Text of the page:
Acquisitive CEOs see PE as threat

More than three quarters of UK chief executives expect increased competition from highly leveraged financial buyers in the next six months according to the results of a survey from PwC.

One third of respondents to a new survey carried out by global advisory services firm PricewaterhouseCoopers (PwC) believe that the leverage used by private equity firms will make it difficult for UK corporates to compete in auction processes.
 
The inaugural PwC UK Deal Confidence survey quizzed 100 senior UK executives about their levels of corporate confidence in the UK mergers and acquisitions (M&A) marketplace.
 
Three quarters of respondents were at FTSE 350 companies, with the remainder representing private companies with turnover in excess of £300 million (€433 million; $576 million).
 
61 percent of that group (and more than 75 percent of FTSE 100 respondents surveyed) expect increased competition from financial buyers in the next six months.
 
25 percent of the total sample, and more than 33 percent of the FTSE 100 respondents, perceive private equity as a “worrying threat”. One third of all respondents believe that the leverage used by private equity firms will make it increasingly difficult for them to compete in auction processes.
 
The survey threw up a disparity in the levels of confidence of corporate buyers and sellers. 73 percent of respondents stated they would be confident undertaking a major acquisition in the next six months, while more than half would not be confident about making a major disposal. Concerns over valuation were cited as the main reasons for holding onto assets.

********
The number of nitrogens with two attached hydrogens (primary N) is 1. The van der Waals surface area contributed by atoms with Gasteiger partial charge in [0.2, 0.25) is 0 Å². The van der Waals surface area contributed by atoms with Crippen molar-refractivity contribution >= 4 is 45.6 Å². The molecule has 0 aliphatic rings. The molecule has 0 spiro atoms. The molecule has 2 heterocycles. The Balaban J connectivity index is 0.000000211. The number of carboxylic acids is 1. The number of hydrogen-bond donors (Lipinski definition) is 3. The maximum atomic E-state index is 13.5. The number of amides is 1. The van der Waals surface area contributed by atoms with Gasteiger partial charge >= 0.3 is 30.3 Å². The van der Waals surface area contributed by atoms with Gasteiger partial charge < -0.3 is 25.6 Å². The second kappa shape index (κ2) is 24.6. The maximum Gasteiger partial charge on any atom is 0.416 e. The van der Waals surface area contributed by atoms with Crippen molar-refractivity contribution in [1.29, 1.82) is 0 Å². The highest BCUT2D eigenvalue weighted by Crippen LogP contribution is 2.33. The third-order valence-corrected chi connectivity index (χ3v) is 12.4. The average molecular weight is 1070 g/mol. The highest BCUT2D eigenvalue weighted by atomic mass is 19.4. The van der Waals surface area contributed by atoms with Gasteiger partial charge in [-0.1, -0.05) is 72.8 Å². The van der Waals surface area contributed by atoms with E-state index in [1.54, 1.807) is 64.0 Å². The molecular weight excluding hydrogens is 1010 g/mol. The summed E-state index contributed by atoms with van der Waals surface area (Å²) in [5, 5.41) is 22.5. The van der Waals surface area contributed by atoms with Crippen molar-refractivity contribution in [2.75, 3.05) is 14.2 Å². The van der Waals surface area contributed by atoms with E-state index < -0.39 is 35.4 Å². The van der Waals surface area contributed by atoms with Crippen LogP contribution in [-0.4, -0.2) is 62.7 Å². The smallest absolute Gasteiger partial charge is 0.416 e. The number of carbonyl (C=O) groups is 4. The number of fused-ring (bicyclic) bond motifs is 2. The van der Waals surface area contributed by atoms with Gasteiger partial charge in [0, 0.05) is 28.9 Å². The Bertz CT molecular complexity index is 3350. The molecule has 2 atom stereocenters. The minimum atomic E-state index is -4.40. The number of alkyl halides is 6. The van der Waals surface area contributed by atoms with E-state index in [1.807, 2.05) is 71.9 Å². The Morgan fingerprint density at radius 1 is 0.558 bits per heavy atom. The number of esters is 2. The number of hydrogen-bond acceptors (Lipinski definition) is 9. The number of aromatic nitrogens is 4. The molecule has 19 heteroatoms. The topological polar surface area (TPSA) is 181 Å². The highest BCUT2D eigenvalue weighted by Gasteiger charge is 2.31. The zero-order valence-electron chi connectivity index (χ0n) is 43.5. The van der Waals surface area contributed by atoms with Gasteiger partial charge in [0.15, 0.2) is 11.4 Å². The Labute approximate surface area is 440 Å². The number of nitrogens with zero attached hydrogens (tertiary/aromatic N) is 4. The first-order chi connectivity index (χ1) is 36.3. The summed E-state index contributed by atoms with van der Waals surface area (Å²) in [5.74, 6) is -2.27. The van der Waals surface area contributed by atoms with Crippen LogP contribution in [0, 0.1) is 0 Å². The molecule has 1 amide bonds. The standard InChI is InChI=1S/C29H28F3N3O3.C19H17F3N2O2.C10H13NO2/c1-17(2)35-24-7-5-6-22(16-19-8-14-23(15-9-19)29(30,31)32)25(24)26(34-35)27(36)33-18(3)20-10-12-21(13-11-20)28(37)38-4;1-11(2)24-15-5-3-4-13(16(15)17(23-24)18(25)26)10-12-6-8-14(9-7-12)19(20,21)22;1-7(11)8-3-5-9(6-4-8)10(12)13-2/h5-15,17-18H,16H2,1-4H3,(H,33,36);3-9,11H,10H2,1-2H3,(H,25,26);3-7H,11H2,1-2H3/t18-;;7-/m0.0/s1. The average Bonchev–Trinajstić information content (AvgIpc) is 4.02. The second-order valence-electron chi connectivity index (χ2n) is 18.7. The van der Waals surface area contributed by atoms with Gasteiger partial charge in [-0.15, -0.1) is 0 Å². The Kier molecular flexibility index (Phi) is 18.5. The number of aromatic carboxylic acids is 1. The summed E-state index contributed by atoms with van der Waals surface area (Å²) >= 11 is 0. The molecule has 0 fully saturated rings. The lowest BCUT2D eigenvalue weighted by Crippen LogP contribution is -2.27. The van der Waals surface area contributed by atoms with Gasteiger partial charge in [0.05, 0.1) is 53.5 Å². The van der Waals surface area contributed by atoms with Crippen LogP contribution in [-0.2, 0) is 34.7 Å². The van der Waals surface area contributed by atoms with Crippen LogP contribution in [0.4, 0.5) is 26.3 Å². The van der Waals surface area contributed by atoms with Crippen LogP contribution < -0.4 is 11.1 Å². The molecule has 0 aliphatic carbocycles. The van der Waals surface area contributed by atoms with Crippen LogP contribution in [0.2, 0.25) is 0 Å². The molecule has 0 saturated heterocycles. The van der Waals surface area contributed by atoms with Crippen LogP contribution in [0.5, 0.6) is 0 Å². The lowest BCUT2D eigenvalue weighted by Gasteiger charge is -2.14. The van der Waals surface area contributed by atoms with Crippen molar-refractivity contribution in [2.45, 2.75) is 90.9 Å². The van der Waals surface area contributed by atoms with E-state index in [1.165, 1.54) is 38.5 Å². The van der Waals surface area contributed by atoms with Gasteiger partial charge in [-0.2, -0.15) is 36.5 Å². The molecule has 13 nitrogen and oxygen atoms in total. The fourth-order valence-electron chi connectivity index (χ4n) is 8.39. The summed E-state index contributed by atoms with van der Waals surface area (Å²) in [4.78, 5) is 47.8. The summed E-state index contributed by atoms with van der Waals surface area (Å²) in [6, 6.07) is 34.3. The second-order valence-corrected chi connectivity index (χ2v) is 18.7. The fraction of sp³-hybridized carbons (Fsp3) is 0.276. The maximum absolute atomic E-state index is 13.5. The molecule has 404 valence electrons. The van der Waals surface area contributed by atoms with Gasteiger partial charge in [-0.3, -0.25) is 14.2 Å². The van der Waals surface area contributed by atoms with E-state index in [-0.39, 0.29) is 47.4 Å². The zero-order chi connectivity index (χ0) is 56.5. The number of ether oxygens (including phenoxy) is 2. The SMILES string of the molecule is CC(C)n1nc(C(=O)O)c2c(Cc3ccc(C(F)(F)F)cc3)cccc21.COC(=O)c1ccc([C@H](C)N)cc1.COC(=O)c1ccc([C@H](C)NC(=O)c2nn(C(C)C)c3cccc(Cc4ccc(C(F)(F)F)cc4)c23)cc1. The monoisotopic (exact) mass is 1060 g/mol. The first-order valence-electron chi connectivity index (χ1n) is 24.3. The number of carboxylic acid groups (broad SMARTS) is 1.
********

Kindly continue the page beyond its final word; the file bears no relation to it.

Commenting on the disparity, Graeme Pike, head of corporate finance at PwC, told PEO: “Demand is greater than supply at the moment and lots of corporates are in a position where they don’t need to sell.”
 
Paul Rawlinson, head of transaction services at PwC, said in a statement: “We think this is a good time to be selling businesses – there is intense competition for deals with private equity houses in particular aggressive buyers, fuelled by plenty of cheap debt.”
 
However, Pike made the point that for corporates, private equity buyers represented only one form of exit mechanism: “Corporates still view trade sales as a key exit route and if they don’t have to sell, may hang on for a year or two.”
 
On the rationale for the new survey, Pike said: “Confidence is the single biggest driver of M&A activity. We wanted to get a benchmark of confidence in the M&A sector and a sense of what was likely to happen in 2005.” The firm hopes to repeat the survey on a quarterly or six monthly basis, Pike added.